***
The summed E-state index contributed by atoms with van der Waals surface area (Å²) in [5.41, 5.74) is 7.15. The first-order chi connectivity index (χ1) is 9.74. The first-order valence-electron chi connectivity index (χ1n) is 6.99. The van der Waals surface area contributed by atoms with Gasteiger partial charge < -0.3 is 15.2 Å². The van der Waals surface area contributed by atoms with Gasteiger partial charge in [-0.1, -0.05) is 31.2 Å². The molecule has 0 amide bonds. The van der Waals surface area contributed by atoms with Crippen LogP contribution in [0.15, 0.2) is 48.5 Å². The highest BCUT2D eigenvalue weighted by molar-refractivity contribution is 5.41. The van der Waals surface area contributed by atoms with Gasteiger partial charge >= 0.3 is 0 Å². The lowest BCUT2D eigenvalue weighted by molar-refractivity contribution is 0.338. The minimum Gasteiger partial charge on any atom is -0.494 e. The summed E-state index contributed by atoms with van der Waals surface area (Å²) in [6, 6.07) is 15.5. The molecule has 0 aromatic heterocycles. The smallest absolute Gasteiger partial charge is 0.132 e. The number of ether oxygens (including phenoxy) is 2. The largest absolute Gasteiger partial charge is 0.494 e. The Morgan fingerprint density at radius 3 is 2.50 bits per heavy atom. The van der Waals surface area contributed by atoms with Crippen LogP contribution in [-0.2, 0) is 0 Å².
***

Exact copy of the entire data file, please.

The summed E-state index contributed by atoms with van der Waals surface area (Å²) in [5.41, 5.74) is 7.15. The first-order chi connectivity index (χ1) is 9.74. The first-order valence-electron chi connectivity index (χ1n) is 6.99. The van der Waals surface area contributed by atoms with Gasteiger partial charge < -0.3 is 15.2 Å². The van der Waals surface area contributed by atoms with Gasteiger partial charge in [-0.1, -0.05) is 31.2 Å². The molecule has 0 amide bonds. The van der Waals surface area contributed by atoms with Crippen LogP contribution in [0.15, 0.2) is 48.5 Å². The highest BCUT2D eigenvalue weighted by molar-refractivity contribution is 5.41. The van der Waals surface area contributed by atoms with Gasteiger partial charge >= 0.3 is 0 Å². The lowest BCUT2D eigenvalue weighted by molar-refractivity contribution is 0.338. The minimum Gasteiger partial charge on any atom is -0.494 e. The summed E-state index contributed by atoms with van der Waals surface area (Å²) in [6, 6.07) is 15.5. The molecule has 0 aromatic heterocycles. The smallest absolute Gasteiger partial charge is 0.132 e. The number of ether oxygens (including phenoxy) is 2. The largest absolute Gasteiger partial charge is 0.494 e. The Morgan fingerprint density at radius 3 is 2.50 bits per heavy atom. The van der Waals surface area contributed by atoms with Crippen LogP contribution in [-0.2, 0) is 0 Å².